This initiative is not just limited to the activity of’s anchors, but also aggregates information from people living through these breaking events, the communities affected, and what is being said about them.  As Carvin has stated,

“We want to dive into some of the biggest global stories like ISIS and Syria, Ukraine and Russia, Ebola and public health. But we’re not trying to be a breaking news organization that will cover every breaking story around the world — and one of the things we want to do is get a sense from these communities of what they want covered and what they think isn’t being covered well.”

This push for serving readers where they are, or native journalism, is part of the “news as a process” approach that Carvin feels is a strong part of successful journalism.  This approach not only involves crowdsourcing reporting of an event in real time, but also constantly updating with new information and corrections from readers.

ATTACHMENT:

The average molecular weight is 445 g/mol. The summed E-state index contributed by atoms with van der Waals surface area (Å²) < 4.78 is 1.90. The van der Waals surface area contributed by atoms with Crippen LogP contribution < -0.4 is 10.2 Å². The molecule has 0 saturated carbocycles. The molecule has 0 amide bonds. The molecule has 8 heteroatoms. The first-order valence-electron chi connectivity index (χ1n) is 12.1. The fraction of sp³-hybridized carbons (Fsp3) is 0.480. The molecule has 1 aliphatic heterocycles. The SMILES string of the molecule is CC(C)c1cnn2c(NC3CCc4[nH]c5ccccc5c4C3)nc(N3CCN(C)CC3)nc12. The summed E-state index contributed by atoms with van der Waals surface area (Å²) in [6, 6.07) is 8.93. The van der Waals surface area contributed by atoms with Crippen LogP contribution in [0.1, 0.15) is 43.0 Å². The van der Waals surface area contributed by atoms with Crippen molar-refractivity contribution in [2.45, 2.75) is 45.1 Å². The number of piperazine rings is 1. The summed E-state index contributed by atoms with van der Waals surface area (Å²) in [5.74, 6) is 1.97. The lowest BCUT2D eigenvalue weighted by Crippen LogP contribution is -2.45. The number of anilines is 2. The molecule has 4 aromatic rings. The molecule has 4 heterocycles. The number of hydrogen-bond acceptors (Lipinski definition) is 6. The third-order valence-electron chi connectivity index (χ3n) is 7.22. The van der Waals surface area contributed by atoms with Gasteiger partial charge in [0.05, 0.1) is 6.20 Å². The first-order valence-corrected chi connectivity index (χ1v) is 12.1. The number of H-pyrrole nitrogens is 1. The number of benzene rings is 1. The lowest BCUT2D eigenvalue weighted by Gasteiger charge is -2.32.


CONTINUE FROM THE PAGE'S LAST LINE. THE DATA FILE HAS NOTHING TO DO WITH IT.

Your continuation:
“So many media organizations just use social media as a way to promote their content,” Carvin notes. “Not many people are thinking of these places as living and breathing spaces where they can discuss the news directly with the people who are there. We want to try to serve those readers where they are, and do native journalism on those platforms.” is another example of a new media outlet driven by social media.  According to a report released by the Pew Research Journalism Project in March 2014, both field reporters and high-profile journalists are shifting to digital news ventures.  Pew has pointed out that growth in new digital full-time journalism jobs has compensated for some of the lost legacy jobs in the newspaper newsroom over the past decade.  These new outlets aim to fill the reporting gaps created by the strain on resources at traditional outlets, looking at niche topic areas that might interest specific constituents as opposed to putting together content for a broader audience. Other digital news producers are focusing on cultivating new forms of storytelling.  Yet whether these new business models are successful enough to sustain these jobs and this industry remains to be seen.